After Marcotte finished her presentation, she opened it up for conversation. The med school and hospitals are on the Chicago campus; it shouldn't have surprised me that there were medical professionals in the room, but it sure did. When a woman in the back introduced herself as an emergency surgeon and researcher, well-established in her career, it felt as fantastic, to me, as if she had said, "I am Santa Clause". Sometime during my stay on the internet - where power is held in being cool or witty or a vehement consumer of pop-culture - I had forgotten that people had jobs as doctors.
I get so wrapped up in the idea of changing society through entertainment, through what's considered cool, that I forget there might be other solutions, that not everybody is online. I noticed my myopia again when I was talking with Jess (my friend whom I met in the bus accident) about how, maybe, society could change so that one in three women weren't raped. I was all - let's make raping people not cool! And she was talking about making it a priority to add call boxes and better lighting in cities. She said that the prevalence of rape should be seen as a medical crisis. I was impressed with her awareness of things in the physical world.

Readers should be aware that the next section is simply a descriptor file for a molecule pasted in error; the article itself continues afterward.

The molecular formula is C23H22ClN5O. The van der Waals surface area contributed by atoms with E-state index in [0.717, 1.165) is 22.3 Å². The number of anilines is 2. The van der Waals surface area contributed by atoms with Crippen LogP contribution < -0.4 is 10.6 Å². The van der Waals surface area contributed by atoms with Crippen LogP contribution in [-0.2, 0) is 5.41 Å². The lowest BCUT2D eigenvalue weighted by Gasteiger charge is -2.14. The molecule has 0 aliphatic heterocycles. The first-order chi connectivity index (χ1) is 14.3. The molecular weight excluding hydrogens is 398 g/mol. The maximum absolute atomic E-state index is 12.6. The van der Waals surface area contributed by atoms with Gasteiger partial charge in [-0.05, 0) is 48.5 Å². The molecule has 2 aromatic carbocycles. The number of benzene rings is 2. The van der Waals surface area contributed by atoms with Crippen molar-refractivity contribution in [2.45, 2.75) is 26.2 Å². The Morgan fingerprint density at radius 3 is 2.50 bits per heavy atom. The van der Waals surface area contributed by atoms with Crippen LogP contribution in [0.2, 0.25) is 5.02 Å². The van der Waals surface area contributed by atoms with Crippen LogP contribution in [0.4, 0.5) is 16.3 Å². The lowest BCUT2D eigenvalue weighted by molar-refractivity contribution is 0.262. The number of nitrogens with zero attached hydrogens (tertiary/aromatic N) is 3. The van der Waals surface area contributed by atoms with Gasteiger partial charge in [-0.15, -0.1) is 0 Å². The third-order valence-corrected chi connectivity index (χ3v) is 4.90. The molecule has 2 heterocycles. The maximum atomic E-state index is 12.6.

I like internet culture with its celebration of prolonged adolescence. Its power-figures wearing hooded sweatshirts or Converse shoes.
But I think it's important to remember that there's a distinction between the soft power of social influence and the hard power of money. The content on the internet can be readily ignored by people who are making laws, piloting education reform, employing lots of people, or trying to develop new medicines. Using equal signs as one's profile picture (which for the longest time looked like mini Rothkos to me) might go as far to show your friends that you're progressive but not farther.
Race is still a large indicator of wealth, women are still a small minority in elite positions, and schools are being shut down in Chicago. (And that's all stuff happening in America; you should talk to Lindsay about the goings on in Botswana.) Those aren't things that are getting "likes" on Facebook, but they persist.
It's a temptation to, behind the screen of my computer, feel quietly powerful, but, I suspect, if we want to make changes as a generation, we might have to take this offline.